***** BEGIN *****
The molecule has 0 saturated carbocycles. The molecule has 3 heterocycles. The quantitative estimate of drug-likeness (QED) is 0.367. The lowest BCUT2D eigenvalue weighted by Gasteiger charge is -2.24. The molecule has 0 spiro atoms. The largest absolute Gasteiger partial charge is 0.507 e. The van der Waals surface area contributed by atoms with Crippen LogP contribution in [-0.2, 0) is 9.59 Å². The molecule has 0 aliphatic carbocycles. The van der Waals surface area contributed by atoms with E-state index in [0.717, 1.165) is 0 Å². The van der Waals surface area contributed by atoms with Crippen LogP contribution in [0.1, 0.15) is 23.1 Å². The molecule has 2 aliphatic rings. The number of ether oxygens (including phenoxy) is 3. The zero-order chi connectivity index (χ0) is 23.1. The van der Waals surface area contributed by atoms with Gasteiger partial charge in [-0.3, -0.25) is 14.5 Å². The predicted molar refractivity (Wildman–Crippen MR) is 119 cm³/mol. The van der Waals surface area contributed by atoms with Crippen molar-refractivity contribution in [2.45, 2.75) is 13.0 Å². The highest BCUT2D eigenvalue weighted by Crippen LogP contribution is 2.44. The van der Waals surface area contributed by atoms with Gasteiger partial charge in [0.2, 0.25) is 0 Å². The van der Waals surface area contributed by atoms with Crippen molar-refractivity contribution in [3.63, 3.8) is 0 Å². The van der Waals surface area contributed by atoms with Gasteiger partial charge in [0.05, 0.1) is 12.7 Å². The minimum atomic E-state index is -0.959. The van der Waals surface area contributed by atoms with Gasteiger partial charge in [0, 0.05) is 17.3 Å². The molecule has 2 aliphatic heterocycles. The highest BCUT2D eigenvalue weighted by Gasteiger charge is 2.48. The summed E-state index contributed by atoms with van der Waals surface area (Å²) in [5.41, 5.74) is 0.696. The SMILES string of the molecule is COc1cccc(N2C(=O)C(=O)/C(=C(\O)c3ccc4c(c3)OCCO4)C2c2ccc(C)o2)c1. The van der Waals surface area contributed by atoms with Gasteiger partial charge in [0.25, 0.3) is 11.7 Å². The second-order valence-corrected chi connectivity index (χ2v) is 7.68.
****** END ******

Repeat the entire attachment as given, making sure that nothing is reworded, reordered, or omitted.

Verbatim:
The molecule has 0 saturated carbocycles. The molecule has 3 heterocycles. The quantitative estimate of drug-likeness (QED) is 0.367. The lowest BCUT2D eigenvalue weighted by Gasteiger charge is -2.24. The molecule has 0 spiro atoms. The largest absolute Gasteiger partial charge is 0.507 e. The van der Waals surface area contributed by atoms with Crippen LogP contribution in [-0.2, 0) is 9.59 Å². The molecule has 0 aliphatic carbocycles. The van der Waals surface area contributed by atoms with E-state index in [0.717, 1.165) is 0 Å². The van der Waals surface area contributed by atoms with Crippen LogP contribution in [0.1, 0.15) is 23.1 Å². The molecule has 2 aliphatic rings. The number of ether oxygens (including phenoxy) is 3. The zero-order chi connectivity index (χ0) is 23.1. The van der Waals surface area contributed by atoms with Gasteiger partial charge in [-0.3, -0.25) is 14.5 Å². The predicted molar refractivity (Wildman–Crippen MR) is 119 cm³/mol. The van der Waals surface area contributed by atoms with Crippen molar-refractivity contribution in [2.45, 2.75) is 13.0 Å². The highest BCUT2D eigenvalue weighted by Crippen LogP contribution is 2.44. The van der Waals surface area contributed by atoms with Gasteiger partial charge in [0.2, 0.25) is 0 Å². The van der Waals surface area contributed by atoms with Crippen molar-refractivity contribution in [3.63, 3.8) is 0 Å². The van der Waals surface area contributed by atoms with Gasteiger partial charge in [0.05, 0.1) is 12.7 Å². The minimum atomic E-state index is -0.959. The van der Waals surface area contributed by atoms with Gasteiger partial charge in [0, 0.05) is 17.3 Å². The molecule has 2 aliphatic heterocycles. The highest BCUT2D eigenvalue weighted by Gasteiger charge is 2.48. The summed E-state index contributed by atoms with van der Waals surface area (Å²) in [5.41, 5.74) is 0.696. The SMILES string of the molecule is COc1cccc(N2C(=O)C(=O)/C(=C(\O)c3ccc4c(c3)OCCO4)C2c2ccc(C)o2)c1. The van der Waals surface area contributed by atoms with Gasteiger partial charge in [0.25, 0.3) is 11.7 Å². The second-order valence-corrected chi connectivity index (χ2v) is 7.68.